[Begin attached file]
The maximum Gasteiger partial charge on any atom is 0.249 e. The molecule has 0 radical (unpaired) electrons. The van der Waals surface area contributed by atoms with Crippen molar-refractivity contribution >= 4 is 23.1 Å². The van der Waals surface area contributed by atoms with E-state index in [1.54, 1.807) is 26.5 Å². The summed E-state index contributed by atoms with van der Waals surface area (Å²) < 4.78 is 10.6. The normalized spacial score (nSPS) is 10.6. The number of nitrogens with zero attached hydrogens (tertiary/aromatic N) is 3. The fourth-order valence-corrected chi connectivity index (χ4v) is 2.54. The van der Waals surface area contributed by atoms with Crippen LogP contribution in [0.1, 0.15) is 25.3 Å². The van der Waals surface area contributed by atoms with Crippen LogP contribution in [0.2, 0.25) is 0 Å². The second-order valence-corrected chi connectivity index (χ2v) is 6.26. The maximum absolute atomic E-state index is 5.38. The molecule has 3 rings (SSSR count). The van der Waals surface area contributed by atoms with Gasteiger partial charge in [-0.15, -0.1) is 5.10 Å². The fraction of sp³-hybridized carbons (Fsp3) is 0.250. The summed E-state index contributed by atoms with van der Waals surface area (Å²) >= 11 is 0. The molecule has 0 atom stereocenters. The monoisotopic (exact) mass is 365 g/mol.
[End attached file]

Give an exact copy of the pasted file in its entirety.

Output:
The maximum Gasteiger partial charge on any atom is 0.249 e. The molecule has 0 radical (unpaired) electrons. The van der Waals surface area contributed by atoms with Crippen molar-refractivity contribution >= 4 is 23.1 Å². The van der Waals surface area contributed by atoms with E-state index in [1.54, 1.807) is 26.5 Å². The summed E-state index contributed by atoms with van der Waals surface area (Å²) < 4.78 is 10.6. The normalized spacial score (nSPS) is 10.6. The number of nitrogens with zero attached hydrogens (tertiary/aromatic N) is 3. The fourth-order valence-corrected chi connectivity index (χ4v) is 2.54. The van der Waals surface area contributed by atoms with Crippen LogP contribution in [0.1, 0.15) is 25.3 Å². The van der Waals surface area contributed by atoms with Crippen LogP contribution in [0.2, 0.25) is 0 Å². The second-order valence-corrected chi connectivity index (χ2v) is 6.26. The maximum absolute atomic E-state index is 5.38. The molecule has 3 rings (SSSR count). The van der Waals surface area contributed by atoms with Gasteiger partial charge in [-0.15, -0.1) is 5.10 Å². The fraction of sp³-hybridized carbons (Fsp3) is 0.250. The summed E-state index contributed by atoms with van der Waals surface area (Å²) >= 11 is 0. The molecule has 0 atom stereocenters. The monoisotopic (exact) mass is 365 g/mol.